In each case, they allegedly took photos of their daughters on rowing machines to make it appear as if they were, in fact, rowers, and submitted this images as part of fake athletic profiles.
Elizabeth and Manuel Henriquez
Manuel, the “founder, chairman, and CEO of a publicly traded specialty finance company based in Palo Alto,” and Elizabeth Henriquez are accused of conspiring to bribe Gordon Ernst, the “head tennis coach at Georgetown University” so that their older daughter would be designated as “a tennis recruit in order to facilitate her admission to Georgetown University.”
They couple allegedly paid out at least $400,000 to “The Key.” The documents allege that Elizabeth had her daughter draft an application essay. Days after they sent it, they got a response saying the essay needed to “talk about tennis”:
On or about August 24, 2015, CW-1 circulated to ELIZABETH HENRIQUEZ and her daughter a draft application essay. The essay included no mention of tennis. Two days later, CW-1 e-mailed ELIZABETH HENRIQUEZ and her daughter again, advising that he was going to change the essay to “talk about tennis.” The final essay submitted to Georgetown falsely stated: “[B]eing a part of Georgetown women’s tennis team has always been a dream of mine. For years I have spent three four hours a day grinding out on and off court workouts with the hopes of becoming successful enough to play college tennis especially at Georgetown. What is most amazing is how quickly I connected with Coach Ernst. He spent time with me while on campus and at several tournaments I played in.”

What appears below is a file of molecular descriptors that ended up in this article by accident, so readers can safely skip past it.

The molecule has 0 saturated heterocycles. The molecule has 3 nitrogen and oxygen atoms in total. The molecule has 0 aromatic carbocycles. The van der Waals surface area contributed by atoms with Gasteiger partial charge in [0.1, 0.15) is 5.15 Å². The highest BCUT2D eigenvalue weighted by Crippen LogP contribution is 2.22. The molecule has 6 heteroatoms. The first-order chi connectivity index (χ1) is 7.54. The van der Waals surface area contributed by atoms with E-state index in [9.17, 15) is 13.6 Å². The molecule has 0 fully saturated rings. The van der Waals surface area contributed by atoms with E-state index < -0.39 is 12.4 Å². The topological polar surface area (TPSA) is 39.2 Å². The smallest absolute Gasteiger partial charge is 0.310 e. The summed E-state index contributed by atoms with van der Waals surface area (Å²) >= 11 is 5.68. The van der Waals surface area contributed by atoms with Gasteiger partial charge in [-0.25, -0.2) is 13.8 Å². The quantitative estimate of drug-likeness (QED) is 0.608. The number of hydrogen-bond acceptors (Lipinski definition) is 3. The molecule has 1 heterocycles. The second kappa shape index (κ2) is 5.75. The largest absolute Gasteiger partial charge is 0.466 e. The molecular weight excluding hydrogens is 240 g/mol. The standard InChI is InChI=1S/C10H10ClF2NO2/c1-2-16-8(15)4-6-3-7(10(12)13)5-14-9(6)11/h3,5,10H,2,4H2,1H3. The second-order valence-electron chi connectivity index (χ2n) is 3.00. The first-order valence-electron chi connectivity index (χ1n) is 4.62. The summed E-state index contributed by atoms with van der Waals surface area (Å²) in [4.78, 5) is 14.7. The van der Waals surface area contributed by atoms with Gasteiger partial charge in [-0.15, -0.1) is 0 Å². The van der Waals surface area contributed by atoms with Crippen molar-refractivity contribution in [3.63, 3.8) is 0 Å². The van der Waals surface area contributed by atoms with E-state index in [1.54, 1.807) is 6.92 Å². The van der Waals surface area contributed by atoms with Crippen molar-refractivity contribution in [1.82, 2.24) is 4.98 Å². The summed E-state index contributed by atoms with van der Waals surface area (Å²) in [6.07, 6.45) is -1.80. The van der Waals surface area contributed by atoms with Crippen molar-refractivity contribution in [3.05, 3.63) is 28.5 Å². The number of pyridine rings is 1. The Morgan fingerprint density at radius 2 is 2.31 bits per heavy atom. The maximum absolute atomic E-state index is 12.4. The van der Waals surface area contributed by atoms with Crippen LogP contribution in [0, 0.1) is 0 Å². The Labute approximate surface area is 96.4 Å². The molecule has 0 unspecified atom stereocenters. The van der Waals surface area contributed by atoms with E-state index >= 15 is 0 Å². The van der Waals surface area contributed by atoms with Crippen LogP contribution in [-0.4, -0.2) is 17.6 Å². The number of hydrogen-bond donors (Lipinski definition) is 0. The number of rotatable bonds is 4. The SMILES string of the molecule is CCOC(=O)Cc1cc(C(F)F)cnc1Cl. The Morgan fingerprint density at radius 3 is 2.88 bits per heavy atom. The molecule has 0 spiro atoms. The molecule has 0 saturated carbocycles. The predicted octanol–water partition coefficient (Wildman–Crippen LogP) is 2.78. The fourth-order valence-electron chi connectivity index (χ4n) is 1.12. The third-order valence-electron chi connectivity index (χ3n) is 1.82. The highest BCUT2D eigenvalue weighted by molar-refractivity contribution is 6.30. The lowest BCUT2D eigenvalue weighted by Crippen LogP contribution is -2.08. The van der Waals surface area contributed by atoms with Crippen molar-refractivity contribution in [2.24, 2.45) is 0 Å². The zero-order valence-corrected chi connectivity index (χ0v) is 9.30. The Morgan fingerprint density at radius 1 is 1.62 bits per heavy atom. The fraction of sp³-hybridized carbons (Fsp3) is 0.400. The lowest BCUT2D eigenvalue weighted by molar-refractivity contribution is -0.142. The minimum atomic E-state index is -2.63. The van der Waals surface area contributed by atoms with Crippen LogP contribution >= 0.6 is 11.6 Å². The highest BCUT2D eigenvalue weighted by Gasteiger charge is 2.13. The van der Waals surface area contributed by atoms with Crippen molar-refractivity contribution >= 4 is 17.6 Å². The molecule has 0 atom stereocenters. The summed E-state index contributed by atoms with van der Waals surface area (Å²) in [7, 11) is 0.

Eventually, CW-1 trotted out the IRS audit line and talked with Elizabeth on the phone about getting stories straight. Once again, they concocted the story that the “donations” were about “underserved kids.”
E. HENRIQUEZ: So what’s your story?
CW-1: So my story is, essentially, that you gave your money to our foundation to help underserved kids.
E. HENRIQUEZ: You– Of course.
E. HENRIQUEZ: Those kids have to go to school.
This California-based investment management company CEO allegedly paid upwards of half a million dollars in bribes to get his kids into USC, under the guise that they were athletes.
Humorously, CW-1, when discussing a purported IRS audit, laid out what happened: